Serbia Introduces Restrictions On Wine Imports
Serbia has introduced new measures to restrict the quantity of wine that a single importer can import.
The move, effective 1 January 2021, follows last month's decision by the Serbian government to distribute wine-import quotas from the EU with preferential rates for 2021, according to a report in Vecernji Novosti.
The wine import quotas have been set at 625,000 litres per quarter.
In the first three quarters of 2021, a single importer can import a maximum of 15% of the total quarterly quota.
The final quarter is exempt from this decision.
If import volumes do not reach 15% of the quarterly quota, they will be added to the 15% threshold in the subsequent quarter, the report said.
Earlier, the online publication also reported that Lidl imported 140 truckloads of wine from the EU last June, which amounted to 70% of the overall annual quota. and following this move, other importers were restricted in importing wine from the EU.
As a result, the price of wine increased by up to 30%, and sales dropped by more than 40%.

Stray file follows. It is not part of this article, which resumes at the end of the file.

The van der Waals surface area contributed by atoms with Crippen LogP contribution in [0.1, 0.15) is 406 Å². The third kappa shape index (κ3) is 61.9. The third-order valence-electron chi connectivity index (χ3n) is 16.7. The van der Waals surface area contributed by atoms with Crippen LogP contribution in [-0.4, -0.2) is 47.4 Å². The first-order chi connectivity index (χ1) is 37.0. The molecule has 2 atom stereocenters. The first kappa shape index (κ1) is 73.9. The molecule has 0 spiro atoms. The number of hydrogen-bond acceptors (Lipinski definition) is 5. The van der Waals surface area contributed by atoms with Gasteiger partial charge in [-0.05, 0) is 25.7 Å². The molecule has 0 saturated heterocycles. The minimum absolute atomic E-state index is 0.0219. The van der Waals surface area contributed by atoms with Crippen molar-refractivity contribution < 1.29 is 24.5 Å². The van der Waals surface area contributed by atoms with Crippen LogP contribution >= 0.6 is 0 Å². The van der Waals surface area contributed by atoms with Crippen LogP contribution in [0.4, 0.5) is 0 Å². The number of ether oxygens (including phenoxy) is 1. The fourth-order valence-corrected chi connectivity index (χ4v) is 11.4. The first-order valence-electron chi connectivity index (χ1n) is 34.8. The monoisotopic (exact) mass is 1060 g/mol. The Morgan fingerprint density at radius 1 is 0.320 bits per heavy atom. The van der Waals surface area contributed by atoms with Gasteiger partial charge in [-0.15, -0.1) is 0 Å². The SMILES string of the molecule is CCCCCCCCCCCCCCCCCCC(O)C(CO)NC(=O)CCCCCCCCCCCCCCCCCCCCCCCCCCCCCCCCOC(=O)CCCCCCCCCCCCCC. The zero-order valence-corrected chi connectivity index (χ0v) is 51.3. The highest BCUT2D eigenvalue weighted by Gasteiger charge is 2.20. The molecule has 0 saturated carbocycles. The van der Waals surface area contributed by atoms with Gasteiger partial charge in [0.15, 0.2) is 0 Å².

Dusko Marjanovic, the president of the Trade Sector in the Union of Employers of Serbia, confirmed that the annual quota was bought and that customs duties have been paid on wine since then, the report added.
The quota of 2.5 million litres of wine that can be bought without paying customs duty is based on the Stabilization and Association Agreement between the EU and Serbia.
'Wine Market In Order'
Elsewhere, the Serbian Employers Association (UPS) expressed satisfaction with the government's decision and stated that "it puts the wine market in order and enables fair competition".
The Serbian government has published its 2021-2031 strategy aimed to develop wine-making and vine-growing.
Although there is great potential for growing vines in Serbia, the economic crisis and the loss of the market during the 1990s led to a reduction in cultivation area.
According to data from 2018, vineyards are spread across 20,466 hectares in Serbia, with an average size of only 0.34 hectares. This significantly increases the total cost of grape production.
Low Vineyard Density
As Serbia has one of the lowest vineyard densities in Europe (0.1%), imported wines account for over 60% of total wine sales.
The strategy should enable Serbia to expand its vineyards, boost the share of domestic wine in the Serbian market by over 30%, increase domestic wine exports and develop wine and rural tourism.
According to estimates by the Association of Winemakers and Winegrowers of Serbia, the area of vineyards should increase from 7,000 to 25,000 hectares per year, over the next decade.
The body also expects wine production to grow from 30 million to 100 million litres annually.
© 2021 European Supermarket Magazine – your source for the latest retail news. Article by Branislav Pekic. Click subscribe to sign up to ESM: The European Supermarket Magazine.